Luk Van Parijs
Apparently, Luk Van Parijs thought defrauding the government out of a couple million bucks wouldn’t register on the radar, given the current deficit of $15 trillion. For an MIT prof, he didn’t think that one through very well. In 2005, the school looked into Parijs’ work at the Center for Cancer Research after workers in his lab couldn’t verify some of his data. Officials discovered he had faked research data and fired him. The feds got involved once it came out Parijs had lied on federal grant applications. He pled guilty, and in June 2011, a judge sentenced him to one year of probation, 400 hours of community service, and a fine of $61,000 to be paid to MIT. Not bad considering he could have received 5 years and a hefty $250,000 fine.
Scott Reuben was to academia what Bernie Madoff was to investing. Like Madoff, Reuben was once highly respected. He taught at Tufts University in Boston and held a key position at Baystate Medical Center. Incredibly, the light was shined on Reuben after an audit in 2008 showed he had conducted two studies without Baystate’s permission. The resulting review of his work revealed Reuben had falsified at least some of the data in every one of his 21 scholarly articles dating back to 1996. The now-household knowledge about taking aspirin after surgery — a Reuben innovation — is now completely in question, along with everything else he ever published. Reuben’s “letting go” by Baystate was the least of his troubles. In 2010, he pled guilty to defrauding Pfizer and got six months in the big house, plus three years of probation and $420,000 in fees.
Jon Sudbø’s fraud is not the most egregious on this list, but it’s probably the least well-disguised. Sudbø was a physician and associate professor at the University of Oslo. In late 2005, he authored a work in the medical journal The Lancet stating over-the-counter drugs like ibuprofen could reduce the risk of oral cancer for smokers. A fellow Norwegian scientist became suspicious when she noticed Sudbø had cited a database that had not yet opened. The man had not fudged data: he had created the entire 900-patient database out of thin air and given 250 of them the same birthday. An independent commission found that of Sudbø’s 38 academic articles, 15 were frauds. Authorities in Norway revoked his physician’s license, but the jury is still out on how many people were harmed by his lies.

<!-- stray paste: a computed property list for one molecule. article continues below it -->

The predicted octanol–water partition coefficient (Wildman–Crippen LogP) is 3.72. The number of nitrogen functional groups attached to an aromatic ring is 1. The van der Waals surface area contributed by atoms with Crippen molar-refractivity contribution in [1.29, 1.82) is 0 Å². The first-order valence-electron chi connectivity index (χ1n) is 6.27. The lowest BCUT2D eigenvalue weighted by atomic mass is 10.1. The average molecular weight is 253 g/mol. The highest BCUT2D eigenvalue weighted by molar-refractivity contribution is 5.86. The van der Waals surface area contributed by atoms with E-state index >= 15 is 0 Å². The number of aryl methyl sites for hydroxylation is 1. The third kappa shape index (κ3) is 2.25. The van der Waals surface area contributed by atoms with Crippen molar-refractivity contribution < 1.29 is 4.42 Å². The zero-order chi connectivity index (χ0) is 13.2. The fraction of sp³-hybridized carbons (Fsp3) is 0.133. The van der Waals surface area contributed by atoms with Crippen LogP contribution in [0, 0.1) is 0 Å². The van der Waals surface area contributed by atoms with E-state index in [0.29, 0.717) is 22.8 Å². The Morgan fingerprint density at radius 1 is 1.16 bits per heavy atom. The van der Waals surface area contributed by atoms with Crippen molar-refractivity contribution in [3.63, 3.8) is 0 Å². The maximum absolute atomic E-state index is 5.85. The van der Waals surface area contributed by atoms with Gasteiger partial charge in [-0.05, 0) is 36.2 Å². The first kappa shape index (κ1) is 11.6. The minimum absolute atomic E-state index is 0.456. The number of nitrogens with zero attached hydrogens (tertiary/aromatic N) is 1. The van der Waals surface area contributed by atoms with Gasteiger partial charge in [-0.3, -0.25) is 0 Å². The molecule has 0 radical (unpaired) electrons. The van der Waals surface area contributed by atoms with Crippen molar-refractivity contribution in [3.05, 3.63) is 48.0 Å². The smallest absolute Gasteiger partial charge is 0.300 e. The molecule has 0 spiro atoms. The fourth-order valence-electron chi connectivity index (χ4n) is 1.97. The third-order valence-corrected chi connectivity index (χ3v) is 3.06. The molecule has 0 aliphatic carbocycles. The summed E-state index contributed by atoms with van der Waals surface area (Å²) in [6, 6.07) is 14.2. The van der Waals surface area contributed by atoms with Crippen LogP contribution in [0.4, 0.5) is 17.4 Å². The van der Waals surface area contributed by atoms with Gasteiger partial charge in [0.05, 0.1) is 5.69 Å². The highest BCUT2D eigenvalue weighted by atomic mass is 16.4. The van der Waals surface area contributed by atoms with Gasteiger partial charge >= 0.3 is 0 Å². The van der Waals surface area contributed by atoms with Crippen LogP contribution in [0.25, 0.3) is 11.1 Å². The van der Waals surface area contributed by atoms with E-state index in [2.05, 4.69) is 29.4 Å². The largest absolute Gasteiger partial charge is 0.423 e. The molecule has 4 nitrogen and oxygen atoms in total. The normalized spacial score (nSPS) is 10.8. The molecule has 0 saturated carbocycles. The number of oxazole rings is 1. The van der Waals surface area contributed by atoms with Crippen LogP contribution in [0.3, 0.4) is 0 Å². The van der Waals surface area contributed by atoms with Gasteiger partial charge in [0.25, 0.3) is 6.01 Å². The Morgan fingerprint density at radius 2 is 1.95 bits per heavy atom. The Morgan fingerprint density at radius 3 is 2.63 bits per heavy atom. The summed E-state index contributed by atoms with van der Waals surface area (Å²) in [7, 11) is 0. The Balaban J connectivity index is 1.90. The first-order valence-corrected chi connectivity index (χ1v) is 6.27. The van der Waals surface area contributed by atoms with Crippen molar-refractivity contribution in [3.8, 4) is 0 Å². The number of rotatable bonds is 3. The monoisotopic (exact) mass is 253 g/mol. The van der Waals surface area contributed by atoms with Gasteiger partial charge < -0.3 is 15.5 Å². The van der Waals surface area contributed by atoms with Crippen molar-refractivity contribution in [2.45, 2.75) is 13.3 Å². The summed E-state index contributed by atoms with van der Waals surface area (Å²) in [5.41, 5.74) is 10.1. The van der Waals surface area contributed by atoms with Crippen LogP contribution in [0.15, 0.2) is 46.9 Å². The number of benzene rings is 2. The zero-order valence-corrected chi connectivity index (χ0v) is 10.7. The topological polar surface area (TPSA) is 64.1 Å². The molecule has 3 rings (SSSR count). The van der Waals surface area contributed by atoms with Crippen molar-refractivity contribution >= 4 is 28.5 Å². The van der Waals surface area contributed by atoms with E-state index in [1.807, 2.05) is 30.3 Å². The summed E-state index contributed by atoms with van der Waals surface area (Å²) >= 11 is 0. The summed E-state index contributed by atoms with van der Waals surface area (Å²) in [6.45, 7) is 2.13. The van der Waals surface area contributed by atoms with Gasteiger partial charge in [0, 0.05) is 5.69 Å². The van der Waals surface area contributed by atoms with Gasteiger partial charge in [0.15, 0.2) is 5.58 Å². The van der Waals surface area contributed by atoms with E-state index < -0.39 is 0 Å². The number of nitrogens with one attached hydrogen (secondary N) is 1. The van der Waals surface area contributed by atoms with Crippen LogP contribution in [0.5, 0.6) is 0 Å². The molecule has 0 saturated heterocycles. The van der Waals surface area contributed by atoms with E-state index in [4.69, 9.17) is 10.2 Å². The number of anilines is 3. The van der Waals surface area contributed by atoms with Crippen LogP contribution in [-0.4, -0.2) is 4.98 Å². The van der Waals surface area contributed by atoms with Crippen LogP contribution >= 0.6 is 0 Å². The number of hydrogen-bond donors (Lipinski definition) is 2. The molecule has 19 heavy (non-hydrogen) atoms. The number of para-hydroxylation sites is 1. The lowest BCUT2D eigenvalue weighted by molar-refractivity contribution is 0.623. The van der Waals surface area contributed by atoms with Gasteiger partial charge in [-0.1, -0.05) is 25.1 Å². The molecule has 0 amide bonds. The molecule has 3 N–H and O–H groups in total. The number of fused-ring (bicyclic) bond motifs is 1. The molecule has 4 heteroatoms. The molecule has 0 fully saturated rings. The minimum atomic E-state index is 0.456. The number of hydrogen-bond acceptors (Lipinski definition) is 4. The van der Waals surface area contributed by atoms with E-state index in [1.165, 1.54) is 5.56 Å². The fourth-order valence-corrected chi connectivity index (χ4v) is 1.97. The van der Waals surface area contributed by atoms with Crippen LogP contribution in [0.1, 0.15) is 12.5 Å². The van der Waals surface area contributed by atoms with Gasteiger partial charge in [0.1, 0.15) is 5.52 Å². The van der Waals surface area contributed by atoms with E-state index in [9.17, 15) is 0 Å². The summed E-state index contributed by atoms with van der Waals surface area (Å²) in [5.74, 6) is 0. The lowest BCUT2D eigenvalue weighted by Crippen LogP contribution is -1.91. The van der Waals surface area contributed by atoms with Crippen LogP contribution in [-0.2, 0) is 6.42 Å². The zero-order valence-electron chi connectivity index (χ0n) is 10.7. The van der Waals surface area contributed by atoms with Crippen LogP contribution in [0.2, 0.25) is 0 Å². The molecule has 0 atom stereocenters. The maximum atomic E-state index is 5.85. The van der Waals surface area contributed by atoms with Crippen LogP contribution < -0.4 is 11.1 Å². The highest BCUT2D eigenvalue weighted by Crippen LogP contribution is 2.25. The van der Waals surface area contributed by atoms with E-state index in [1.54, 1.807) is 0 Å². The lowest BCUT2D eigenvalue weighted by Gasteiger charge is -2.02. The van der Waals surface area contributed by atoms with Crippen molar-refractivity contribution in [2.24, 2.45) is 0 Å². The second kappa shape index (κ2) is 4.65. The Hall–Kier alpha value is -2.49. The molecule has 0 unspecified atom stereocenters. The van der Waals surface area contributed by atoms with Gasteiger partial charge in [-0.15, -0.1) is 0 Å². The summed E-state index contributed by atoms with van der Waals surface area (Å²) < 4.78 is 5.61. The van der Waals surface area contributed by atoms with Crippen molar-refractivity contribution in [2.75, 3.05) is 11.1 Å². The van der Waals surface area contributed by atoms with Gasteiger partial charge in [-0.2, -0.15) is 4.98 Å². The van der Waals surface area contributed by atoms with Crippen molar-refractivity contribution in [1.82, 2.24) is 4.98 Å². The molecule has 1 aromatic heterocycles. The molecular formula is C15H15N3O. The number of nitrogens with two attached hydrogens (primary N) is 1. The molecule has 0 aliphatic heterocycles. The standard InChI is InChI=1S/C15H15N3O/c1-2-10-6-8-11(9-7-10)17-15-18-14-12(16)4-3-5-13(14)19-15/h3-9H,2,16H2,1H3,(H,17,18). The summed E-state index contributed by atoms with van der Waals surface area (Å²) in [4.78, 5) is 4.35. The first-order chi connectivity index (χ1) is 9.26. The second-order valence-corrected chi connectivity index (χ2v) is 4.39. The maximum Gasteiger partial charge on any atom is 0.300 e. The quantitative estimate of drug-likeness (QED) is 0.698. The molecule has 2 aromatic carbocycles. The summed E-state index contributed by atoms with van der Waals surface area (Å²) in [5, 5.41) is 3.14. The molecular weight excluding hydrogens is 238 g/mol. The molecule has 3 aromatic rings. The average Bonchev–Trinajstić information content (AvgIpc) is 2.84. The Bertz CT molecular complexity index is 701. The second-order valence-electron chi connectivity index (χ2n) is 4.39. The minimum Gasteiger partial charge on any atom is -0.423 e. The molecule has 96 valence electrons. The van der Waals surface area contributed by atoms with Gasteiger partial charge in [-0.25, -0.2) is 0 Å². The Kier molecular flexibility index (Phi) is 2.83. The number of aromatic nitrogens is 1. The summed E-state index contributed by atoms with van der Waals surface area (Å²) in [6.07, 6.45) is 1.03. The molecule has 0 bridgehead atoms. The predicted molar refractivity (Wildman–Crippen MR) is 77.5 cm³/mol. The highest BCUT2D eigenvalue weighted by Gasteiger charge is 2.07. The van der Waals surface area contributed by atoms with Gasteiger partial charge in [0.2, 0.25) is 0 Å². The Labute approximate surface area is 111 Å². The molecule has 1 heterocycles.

When Churchill referred in a book to the Americans killed in the World Trade Center Buildings on 9/11 as “little Eichmanns,” he spawned a wave of outraged people looking for any excuse to see him canned from his professorship at the University of Colorado. Churchill obliged them by engaging in “gross, gross misconduct.” In 2006, the school found him guilty of seven instances of fabricating, falsifying, and plagiarizing and axed him. Churchill seems to be no stranger to shady dealings. The United Keetoowah Band of Cherokee Indians publically disavowed his varying claims of one-sixteenth and three-sixteenth Cherokee ancestry.
The Sokal Affair
No discussion of academic fraud would be complete without a mention of the Sokal Hoax. A certain physics professor at NYU thought he could trick some scientific journal into publishing a work “liberally salted with nonsense” if it just sounded good. Thus came to be Alan Sokal’s “Transgressing the Boundaries: Toward a Transformative Hermeneutics of Quantum Gravity,” which appeared in the journal Social Text, a magazine that resisted peer review as a hurdle to fresh research. In the article, Sokal used “fawning references, grandiose quotations, and outright nonsense” to claim that gravity was pretty much all in our minds. On the day it ran, Sokal revealed in the magazine Lingua Franca that the gravity article was a hoax. Much debate ensued about the need for more thorough review of research submitted to academic journals. For their part, after enduring the academic equivalent of being punked, the good people at Social Text reversed their stance and decided peer review was a good thing after all.